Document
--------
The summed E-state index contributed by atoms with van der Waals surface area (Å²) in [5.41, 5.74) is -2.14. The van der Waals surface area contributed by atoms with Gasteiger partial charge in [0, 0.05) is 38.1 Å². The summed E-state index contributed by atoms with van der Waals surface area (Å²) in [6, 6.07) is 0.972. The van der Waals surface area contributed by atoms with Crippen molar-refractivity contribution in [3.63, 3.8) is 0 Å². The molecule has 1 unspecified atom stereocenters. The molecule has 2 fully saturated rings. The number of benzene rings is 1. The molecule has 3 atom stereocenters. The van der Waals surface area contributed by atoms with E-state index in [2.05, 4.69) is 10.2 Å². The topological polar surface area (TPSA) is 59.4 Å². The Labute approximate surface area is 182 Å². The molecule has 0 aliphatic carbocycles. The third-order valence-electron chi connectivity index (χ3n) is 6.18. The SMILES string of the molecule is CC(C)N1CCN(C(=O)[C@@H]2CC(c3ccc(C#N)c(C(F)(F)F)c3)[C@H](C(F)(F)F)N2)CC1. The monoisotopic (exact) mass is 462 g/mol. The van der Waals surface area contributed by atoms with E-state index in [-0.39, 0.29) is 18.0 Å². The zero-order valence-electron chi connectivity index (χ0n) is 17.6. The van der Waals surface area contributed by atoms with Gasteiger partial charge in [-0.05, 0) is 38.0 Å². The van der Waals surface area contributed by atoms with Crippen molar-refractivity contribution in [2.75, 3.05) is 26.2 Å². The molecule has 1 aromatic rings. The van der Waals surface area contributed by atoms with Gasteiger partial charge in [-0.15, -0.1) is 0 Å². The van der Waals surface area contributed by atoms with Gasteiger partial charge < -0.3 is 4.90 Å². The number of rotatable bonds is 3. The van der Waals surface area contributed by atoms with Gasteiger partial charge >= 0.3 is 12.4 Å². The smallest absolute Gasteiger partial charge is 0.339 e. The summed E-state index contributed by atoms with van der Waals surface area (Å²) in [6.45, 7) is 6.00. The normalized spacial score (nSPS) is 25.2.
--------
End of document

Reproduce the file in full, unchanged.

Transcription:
The summed E-state index contributed by atoms with van der Waals surface area (Å²) in [5.41, 5.74) is -2.14. The van der Waals surface area contributed by atoms with Gasteiger partial charge in [0, 0.05) is 38.1 Å². The summed E-state index contributed by atoms with van der Waals surface area (Å²) in [6, 6.07) is 0.972. The van der Waals surface area contributed by atoms with Crippen molar-refractivity contribution in [3.63, 3.8) is 0 Å². The molecule has 1 unspecified atom stereocenters. The molecule has 2 fully saturated rings. The number of benzene rings is 1. The molecule has 3 atom stereocenters. The van der Waals surface area contributed by atoms with E-state index in [2.05, 4.69) is 10.2 Å². The topological polar surface area (TPSA) is 59.4 Å². The Labute approximate surface area is 182 Å². The molecule has 0 aliphatic carbocycles. The third-order valence-electron chi connectivity index (χ3n) is 6.18. The SMILES string of the molecule is CC(C)N1CCN(C(=O)[C@@H]2CC(c3ccc(C#N)c(C(F)(F)F)c3)[C@H](C(F)(F)F)N2)CC1. The monoisotopic (exact) mass is 462 g/mol. The van der Waals surface area contributed by atoms with E-state index in [-0.39, 0.29) is 18.0 Å². The zero-order valence-electron chi connectivity index (χ0n) is 17.6. The van der Waals surface area contributed by atoms with Gasteiger partial charge in [-0.05, 0) is 38.0 Å². The van der Waals surface area contributed by atoms with Crippen molar-refractivity contribution in [2.75, 3.05) is 26.2 Å². The molecule has 1 aromatic rings. The van der Waals surface area contributed by atoms with Gasteiger partial charge in [-0.15, -0.1) is 0 Å². The van der Waals surface area contributed by atoms with Gasteiger partial charge < -0.3 is 4.90 Å². The number of rotatable bonds is 3. The van der Waals surface area contributed by atoms with Gasteiger partial charge >= 0.3 is 12.4 Å². The smallest absolute Gasteiger partial charge is 0.339 e. The summed E-state index contributed by atoms with van der Waals surface area (Å²) in [6.45, 7) is 6.00. The normalized spacial score (nSPS) is 25.2.